cron job that	calls xntpdc, or automatically by the driver itself.  The
  fudge	flag1 is reset when the	program	terminates after a time	determination
  is complete or when no more numbers remain in	the alternate path list; a
  device fault or timeout has occurred;	or the fudge flag1 has been reset
  using	xntpdc.

  In automatic and backup modes, the driver determines the call	interval
  using	a procedure depending on the measured prediction error and the fudge
  time2	parameter.  If the error exceeds time2 for a number of times depend-
  ing on the current interval, the interval is decreased, but not less than
  about	1000 seconds.  If the error is less than time2 for some	number of
  times, the interval is increased, but	not more than about 18 hours.  With
  the default value of zero for	fudge time2, the interval increases from 1000
  seconds to the 4000-8000 second range, in which the expected accuracy
  should be in the 1-2 ms range.  Setting fudge	time2 to a large value,	like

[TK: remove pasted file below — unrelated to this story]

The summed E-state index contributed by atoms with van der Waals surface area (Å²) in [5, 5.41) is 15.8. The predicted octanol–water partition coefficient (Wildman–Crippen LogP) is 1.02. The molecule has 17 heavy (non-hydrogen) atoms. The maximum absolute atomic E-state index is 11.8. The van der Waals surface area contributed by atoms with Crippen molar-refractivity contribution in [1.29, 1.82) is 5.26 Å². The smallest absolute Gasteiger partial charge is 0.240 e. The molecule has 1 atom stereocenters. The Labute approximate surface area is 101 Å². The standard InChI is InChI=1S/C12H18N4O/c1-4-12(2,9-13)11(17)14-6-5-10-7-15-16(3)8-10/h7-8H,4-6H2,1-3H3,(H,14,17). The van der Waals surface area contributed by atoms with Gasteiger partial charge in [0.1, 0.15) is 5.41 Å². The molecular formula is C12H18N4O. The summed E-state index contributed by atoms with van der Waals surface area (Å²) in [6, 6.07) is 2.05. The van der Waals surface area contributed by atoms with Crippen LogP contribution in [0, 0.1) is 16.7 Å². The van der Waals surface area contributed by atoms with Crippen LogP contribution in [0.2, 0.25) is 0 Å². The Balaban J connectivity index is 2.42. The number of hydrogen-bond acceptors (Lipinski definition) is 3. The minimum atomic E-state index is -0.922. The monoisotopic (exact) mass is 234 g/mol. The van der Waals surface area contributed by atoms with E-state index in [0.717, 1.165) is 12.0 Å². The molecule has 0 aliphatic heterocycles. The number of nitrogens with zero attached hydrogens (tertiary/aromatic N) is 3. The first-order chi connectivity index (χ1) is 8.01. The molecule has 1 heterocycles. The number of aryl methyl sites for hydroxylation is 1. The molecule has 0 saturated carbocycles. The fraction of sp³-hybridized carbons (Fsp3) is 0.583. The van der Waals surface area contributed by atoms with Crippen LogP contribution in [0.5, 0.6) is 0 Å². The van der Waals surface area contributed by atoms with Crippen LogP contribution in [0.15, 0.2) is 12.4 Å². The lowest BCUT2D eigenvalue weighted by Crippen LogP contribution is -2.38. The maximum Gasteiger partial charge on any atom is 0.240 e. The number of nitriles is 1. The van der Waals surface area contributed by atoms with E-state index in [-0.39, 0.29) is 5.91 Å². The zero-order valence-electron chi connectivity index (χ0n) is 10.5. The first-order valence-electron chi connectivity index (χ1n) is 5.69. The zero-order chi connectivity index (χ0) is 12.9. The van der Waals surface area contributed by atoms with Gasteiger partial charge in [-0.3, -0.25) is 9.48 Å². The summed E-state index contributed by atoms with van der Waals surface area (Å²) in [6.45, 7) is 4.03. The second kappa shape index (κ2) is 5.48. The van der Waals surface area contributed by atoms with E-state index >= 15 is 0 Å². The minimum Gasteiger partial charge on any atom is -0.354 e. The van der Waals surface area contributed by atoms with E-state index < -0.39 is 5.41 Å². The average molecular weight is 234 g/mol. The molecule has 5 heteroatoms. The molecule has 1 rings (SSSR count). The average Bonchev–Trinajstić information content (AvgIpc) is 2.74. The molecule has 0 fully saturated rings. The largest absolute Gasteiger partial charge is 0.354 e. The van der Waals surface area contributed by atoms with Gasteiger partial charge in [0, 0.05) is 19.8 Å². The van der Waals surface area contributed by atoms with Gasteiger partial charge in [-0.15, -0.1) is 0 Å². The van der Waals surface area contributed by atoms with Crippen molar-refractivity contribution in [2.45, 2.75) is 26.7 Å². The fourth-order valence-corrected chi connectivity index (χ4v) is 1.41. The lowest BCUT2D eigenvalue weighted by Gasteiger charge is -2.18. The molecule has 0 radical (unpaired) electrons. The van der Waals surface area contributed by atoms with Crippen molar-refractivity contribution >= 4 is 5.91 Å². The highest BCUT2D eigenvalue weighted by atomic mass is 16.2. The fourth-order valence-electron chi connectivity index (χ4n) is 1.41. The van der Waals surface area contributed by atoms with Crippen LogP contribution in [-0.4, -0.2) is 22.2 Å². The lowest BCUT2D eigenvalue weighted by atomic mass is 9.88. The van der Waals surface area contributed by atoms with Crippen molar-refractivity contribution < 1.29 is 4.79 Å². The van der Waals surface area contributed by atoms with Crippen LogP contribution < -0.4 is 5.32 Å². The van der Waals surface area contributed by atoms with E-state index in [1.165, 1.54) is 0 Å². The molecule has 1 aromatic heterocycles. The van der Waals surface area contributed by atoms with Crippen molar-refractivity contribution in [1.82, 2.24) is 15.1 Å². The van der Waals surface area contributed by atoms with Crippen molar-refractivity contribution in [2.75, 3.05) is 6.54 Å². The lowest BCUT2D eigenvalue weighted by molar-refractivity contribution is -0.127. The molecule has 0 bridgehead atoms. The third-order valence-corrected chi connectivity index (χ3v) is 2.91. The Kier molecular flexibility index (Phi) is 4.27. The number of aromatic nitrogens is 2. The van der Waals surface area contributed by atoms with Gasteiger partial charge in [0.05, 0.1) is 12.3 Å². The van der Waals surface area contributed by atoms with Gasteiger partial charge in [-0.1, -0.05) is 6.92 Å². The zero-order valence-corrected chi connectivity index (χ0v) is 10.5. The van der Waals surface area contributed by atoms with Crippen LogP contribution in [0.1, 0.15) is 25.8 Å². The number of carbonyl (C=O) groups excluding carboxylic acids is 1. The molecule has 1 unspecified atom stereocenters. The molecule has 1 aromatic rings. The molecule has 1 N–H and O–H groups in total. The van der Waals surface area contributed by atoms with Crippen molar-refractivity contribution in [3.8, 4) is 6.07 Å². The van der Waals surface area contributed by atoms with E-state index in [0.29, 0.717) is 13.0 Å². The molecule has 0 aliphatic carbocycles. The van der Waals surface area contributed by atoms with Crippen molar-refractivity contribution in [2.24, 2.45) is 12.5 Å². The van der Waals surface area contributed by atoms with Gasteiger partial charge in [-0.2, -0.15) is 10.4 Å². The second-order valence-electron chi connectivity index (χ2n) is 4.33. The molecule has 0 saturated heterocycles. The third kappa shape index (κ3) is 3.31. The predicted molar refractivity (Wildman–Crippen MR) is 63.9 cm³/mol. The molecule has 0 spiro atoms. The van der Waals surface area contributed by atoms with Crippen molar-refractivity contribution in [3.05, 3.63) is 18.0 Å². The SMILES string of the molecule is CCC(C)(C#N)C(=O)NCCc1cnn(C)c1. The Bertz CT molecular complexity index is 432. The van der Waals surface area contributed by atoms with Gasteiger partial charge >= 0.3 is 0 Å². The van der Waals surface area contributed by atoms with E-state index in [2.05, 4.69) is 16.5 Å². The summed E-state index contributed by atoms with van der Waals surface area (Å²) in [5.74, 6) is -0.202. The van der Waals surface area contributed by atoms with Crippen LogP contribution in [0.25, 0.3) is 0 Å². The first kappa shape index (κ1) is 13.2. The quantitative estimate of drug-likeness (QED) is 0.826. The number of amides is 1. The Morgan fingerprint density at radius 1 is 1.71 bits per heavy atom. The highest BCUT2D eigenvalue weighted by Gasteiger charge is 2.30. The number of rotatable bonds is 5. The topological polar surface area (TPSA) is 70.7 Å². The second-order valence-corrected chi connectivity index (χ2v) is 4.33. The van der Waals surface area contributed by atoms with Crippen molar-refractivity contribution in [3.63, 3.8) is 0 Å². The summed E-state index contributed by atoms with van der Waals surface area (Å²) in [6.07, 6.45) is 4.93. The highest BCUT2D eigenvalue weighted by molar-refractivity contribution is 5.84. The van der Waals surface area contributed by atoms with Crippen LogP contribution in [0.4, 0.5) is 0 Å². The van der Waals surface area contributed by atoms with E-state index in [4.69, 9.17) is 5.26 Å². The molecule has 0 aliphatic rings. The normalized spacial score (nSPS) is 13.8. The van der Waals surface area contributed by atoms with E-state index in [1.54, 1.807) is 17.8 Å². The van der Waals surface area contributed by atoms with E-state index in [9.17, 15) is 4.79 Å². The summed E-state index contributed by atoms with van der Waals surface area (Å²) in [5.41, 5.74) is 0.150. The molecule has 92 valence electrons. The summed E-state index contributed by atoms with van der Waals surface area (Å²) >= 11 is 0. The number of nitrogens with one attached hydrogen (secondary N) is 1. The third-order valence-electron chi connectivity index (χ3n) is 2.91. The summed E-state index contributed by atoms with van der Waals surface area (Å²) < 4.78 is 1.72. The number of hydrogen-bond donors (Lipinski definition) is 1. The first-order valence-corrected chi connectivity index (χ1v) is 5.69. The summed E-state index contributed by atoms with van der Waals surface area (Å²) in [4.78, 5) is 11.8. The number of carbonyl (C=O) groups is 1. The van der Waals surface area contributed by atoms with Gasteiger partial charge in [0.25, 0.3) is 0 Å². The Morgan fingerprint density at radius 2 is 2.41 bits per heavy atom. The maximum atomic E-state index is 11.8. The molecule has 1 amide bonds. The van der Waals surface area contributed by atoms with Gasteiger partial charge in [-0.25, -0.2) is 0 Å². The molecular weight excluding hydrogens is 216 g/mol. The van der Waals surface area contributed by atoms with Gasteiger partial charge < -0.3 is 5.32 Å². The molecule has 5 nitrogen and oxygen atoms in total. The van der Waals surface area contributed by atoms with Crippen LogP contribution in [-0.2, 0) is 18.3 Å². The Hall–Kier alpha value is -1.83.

0.1 second, may result in errors of that order, but increase the call
  interval to the maximum.  The	exact value for	each configuration depends on
  the modem and	operating system involved; you might have to experiment.

  Manual call attempts can be made at any time by setting fudge	flag1 using
  xntpdc. For example, the following xntpdc command asks for a key identifier
  and password and, if authenticated by	the server, sets flag1:

       fudge 127.127.18.1 flags	1

  There	might be a short delay until the expiration of the current poll
  timeout.

  The flag1 can	be set from a cron job using the following steps:

   1.  Create a	file with the following	contents:
	    keyid 11
	    passwd dialup
	    fudge 127.127.18.1 flags 1
	    quit

   2.  Run the following program at specified times as required:
	    /usr/local/bin/xntpdc file

FILES

  /etc/ntp.conf
	    Default name of the	configuration file

  /etc/ntp.drift
	    Conventional name of the drift file

  /etc/ntp.keys
	    Conventional name of the key file



RELATED	INFORMATION

  Commands: ntp(1), ntpdate(8),	ntpq(8), xntpd(8), xntpdc(8)

  Files: ntp.keys(4)

  Network Administration: Services